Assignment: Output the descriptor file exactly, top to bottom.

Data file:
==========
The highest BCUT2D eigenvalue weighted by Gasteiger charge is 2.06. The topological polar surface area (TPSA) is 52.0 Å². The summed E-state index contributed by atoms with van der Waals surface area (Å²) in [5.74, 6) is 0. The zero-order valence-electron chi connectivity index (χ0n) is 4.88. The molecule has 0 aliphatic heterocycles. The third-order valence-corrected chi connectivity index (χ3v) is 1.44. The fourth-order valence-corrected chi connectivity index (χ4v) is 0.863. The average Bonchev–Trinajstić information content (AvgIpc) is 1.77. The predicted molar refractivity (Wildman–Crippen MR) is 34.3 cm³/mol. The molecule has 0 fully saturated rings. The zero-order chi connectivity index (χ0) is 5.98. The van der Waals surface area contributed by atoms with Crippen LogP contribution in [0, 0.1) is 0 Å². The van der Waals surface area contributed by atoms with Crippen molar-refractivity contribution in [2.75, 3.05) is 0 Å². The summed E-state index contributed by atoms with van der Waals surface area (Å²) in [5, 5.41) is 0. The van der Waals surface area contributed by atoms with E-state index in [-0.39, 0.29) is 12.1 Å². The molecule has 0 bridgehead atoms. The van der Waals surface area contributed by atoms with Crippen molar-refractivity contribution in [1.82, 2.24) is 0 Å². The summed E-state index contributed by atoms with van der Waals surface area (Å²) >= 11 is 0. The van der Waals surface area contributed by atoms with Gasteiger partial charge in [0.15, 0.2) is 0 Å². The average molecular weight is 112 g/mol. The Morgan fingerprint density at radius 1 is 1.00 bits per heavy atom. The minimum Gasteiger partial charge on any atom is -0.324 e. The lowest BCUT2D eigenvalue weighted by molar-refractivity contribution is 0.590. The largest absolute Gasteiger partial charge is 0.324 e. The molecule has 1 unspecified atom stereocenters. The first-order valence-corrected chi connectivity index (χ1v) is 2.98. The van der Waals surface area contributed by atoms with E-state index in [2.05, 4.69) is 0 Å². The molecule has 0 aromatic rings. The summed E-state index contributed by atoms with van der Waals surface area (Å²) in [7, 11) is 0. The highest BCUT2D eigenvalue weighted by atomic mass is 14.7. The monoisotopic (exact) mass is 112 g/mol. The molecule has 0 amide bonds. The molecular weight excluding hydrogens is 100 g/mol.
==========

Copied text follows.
The highest BCUT2D eigenvalue weighted by Gasteiger charge is 2.06. The topological polar surface area (TPSA) is 52.0 Å². The summed E-state index contributed by atoms with van der Waals surface area (Å²) in [5.74, 6) is 0. The zero-order valence-electron chi connectivity index (χ0n) is 4.88. The molecule has 0 aliphatic heterocycles. The third-order valence-corrected chi connectivity index (χ3v) is 1.44. The fourth-order valence-corrected chi connectivity index (χ4v) is 0.863. The average Bonchev–Trinajstić information content (AvgIpc) is 1.77. The predicted molar refractivity (Wildman–Crippen MR) is 34.3 cm³/mol. The molecule has 0 fully saturated rings. The zero-order chi connectivity index (χ0) is 5.98. The van der Waals surface area contributed by atoms with Crippen LogP contribution in [0, 0.1) is 0 Å². The van der Waals surface area contributed by atoms with Crippen molar-refractivity contribution in [2.75, 3.05) is 0 Å². The summed E-state index contributed by atoms with van der Waals surface area (Å²) in [5, 5.41) is 0. The van der Waals surface area contributed by atoms with E-state index in [-0.39, 0.29) is 12.1 Å². The molecule has 0 bridgehead atoms. The van der Waals surface area contributed by atoms with Crippen molar-refractivity contribution in [1.82, 2.24) is 0 Å². The summed E-state index contributed by atoms with van der Waals surface area (Å²) >= 11 is 0. The van der Waals surface area contributed by atoms with Gasteiger partial charge in [0.15, 0.2) is 0 Å². The average molecular weight is 112 g/mol. The Morgan fingerprint density at radius 1 is 1.00 bits per heavy atom. The minimum Gasteiger partial charge on any atom is -0.324 e. The lowest BCUT2D eigenvalue weighted by molar-refractivity contribution is 0.590. The largest absolute Gasteiger partial charge is 0.324 e. The molecule has 1 unspecified atom stereocenters. The first-order valence-corrected chi connectivity index (χ1v) is 2.98. The van der Waals surface area contributed by atoms with E-state index in [2.05, 4.69) is 0 Å². The molecule has 0 aromatic rings. The summed E-state index contributed by atoms with van der Waals surface area (Å²) in [7, 11) is 0. The highest BCUT2D eigenvalue weighted by atomic mass is 14.7. The monoisotopic (exact) mass is 112 g/mol. The molecule has 0 amide bonds. The molecular weight excluding hydrogens is 100 g/mol.